In fact, it is obvious that Rhine and his colleagues didn’t consider the relationship of theoretical probabilities with real probabilities. Others, however, had. In the 1930s, a magician by the name of John Mulholland asked Walter Pitkin of Columbia University how one determined the odds against matching pairs with five possible objects. Of course, Mulholland didn’t have a computer to do his dirty work for him, so he printed up 200,000 cards, half red and half blue, with 40,000 of each of the five ESP card symbols. The cards were mechanically shuffled and read by a machine. The result was two lists of 100,000 randomly selected symbols. One list would represent chance distribution of the symbols and the other would represent chance guessing of the symbols. How did they match up? Well, they didn’t. The actual matches and what would be predicted by accepted theoretical odds didn’t match up. The total number was 2% under mathematical expectancy. Runs of 5 matching pairs were 25% under and runs of 7 were 59% greater than mathematical expectancy (Christopher 1970: 27-28). The point is not whether these runs are typical in a real world of real randomness or whether they represent some peculiarity of the shuffling machine or some other quirk. The point is that Rhine assumed that statistical probability—which assumes true randomness and a very large number of instances—applies without further consideration to decks of 25 cards shuffled who knows how or how often.

Rhine and all other psi researchers have assumed that any significant departure from the laws of chance is evidence of something paranormal. While cheating should be of concern to paranormal investigators, there should be more concern with this assumption. Besides the Pitkin study, other studies have shown that even when no subjects are used there is significant departure from what would be expected theoretically by chance (Alcock 1981: 159). For example, Harvie “selected 50,000 digits from various sources of random numbers and used them to represent “target cards” in an ESP experiment. Instead of having subjects make guesses, a series of 50,000 random numbers were produced by a computer.” He found a hit rate that was significantly less than what would be predicted by chance. “If such significant variation can be produced by comparing random strings with random strings, then the assumption that any significant variation from chance is due to psi seems untenable (Alcock 1981: 158-159).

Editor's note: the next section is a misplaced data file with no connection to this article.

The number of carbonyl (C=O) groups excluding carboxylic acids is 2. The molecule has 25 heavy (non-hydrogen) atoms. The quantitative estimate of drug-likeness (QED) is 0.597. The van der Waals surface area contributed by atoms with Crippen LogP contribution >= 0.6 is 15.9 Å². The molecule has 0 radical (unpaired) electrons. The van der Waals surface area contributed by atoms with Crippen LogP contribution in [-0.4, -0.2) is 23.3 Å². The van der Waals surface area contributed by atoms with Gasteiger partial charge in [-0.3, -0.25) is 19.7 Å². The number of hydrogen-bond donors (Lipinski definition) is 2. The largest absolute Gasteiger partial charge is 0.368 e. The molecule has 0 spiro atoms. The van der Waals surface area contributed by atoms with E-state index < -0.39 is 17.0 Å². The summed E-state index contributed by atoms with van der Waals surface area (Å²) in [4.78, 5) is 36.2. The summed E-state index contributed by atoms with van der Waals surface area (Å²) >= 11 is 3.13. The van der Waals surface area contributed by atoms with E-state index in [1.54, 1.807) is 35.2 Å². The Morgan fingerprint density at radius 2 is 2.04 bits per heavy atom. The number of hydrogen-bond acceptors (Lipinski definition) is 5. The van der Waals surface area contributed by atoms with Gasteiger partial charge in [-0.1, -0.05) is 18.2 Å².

Another example of Rhine’s lack of sophistication with probabilities comes from the fact that when he found subjects who consistently scored below chance, he did not take this as what would be expected by the laws of chance. Rather, he took this to be evidence of a psychic phenomenon. He claimed that subjects who didn't like him would guess wrong to spite him (Park 2000: 42). Parapsychologists accepted his explanation for what they now call psi-missing.

Another indication that Rhine and his colleagues had